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World Parks Congress: 30% no-take MPA coverage worldwide

January 19, 2015
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Only 2.1% of the world’s oceans are protected in marine protected areas, and globally only 0.8% are protected strongly in no-take marine reserves

Only 2.1% of the world’s oceans are protected in marine protected areas, and globally only 0.8% are protected strongly in no-take marine reserves. From MPAtlas.

I’m catching up on my reading of the November/December issue of MPA News, a newsletter that I highly recommend. The big headline is what’s being called “The Promise of Sydney”, which among other things, calls for 30% of the ocean to be protected under no-take marine reserves.

MPA News provides some context to this ambitious call:

The goal of 30% no-take coverage amounts to a rebuke of the Convention on Biological Diversity’s Aichi Target 11, which was set in 2010. Aichi Target 11 calls for just 10% of marine areas to be conserved in MPAs or other effective area-based conservation measures by 2020. Under that target, the MPAs also don’t need to be no-take (MPA News 12:3). The WPC’s 30% no-take goal is ambitious. Current no-take coverage still amounts to less than 1% of the world ocean. (Notably the Promise of Sydney sets no deadline for meeting the 30% target.)  That being said, it reinforces a goal set at the last World Parks Congress, held in 2003 in Durban, South Africa, where participants recommended that 20-30% of the world’s oceans be placed in no-take areas. (In Sydney, the 30% no-take figure was somewhat of a midway point between Aichi Target 11, on the low end of MPA coverage goals, and calls for “Nature Needs Half” on the high end. The latter is a campaign among several conservation NGOs to protect at least half of the world ecosystem as wild nature space — http://www.natureneedshalf.org.)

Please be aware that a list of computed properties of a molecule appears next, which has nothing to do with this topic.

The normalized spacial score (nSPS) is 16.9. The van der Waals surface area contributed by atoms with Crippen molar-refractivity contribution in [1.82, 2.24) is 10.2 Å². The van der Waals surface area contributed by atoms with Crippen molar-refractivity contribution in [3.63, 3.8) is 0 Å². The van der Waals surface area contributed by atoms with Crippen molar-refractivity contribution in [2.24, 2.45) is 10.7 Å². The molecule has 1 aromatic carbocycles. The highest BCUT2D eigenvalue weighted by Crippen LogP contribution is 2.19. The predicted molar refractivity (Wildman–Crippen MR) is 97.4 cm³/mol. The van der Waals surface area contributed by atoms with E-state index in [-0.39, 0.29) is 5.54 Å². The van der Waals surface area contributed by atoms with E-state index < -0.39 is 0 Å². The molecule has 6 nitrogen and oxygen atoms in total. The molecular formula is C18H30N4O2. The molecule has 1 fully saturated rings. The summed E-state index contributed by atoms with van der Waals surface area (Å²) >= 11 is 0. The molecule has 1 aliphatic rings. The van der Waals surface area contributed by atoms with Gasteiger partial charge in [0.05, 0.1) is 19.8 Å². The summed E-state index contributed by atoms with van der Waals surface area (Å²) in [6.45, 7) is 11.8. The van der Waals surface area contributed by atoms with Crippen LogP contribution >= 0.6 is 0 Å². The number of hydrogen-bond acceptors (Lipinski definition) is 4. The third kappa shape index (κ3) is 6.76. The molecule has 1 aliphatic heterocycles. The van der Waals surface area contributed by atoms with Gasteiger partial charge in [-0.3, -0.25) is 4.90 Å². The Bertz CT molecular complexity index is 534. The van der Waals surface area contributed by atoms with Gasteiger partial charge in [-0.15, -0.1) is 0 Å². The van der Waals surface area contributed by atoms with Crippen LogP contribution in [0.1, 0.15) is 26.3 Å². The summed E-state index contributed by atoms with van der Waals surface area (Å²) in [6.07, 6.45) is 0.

I find this a fascinating idea, but struggle to imagine the technological and budgetary shifts that would need to occur to ensure that such large areas are truly protected.

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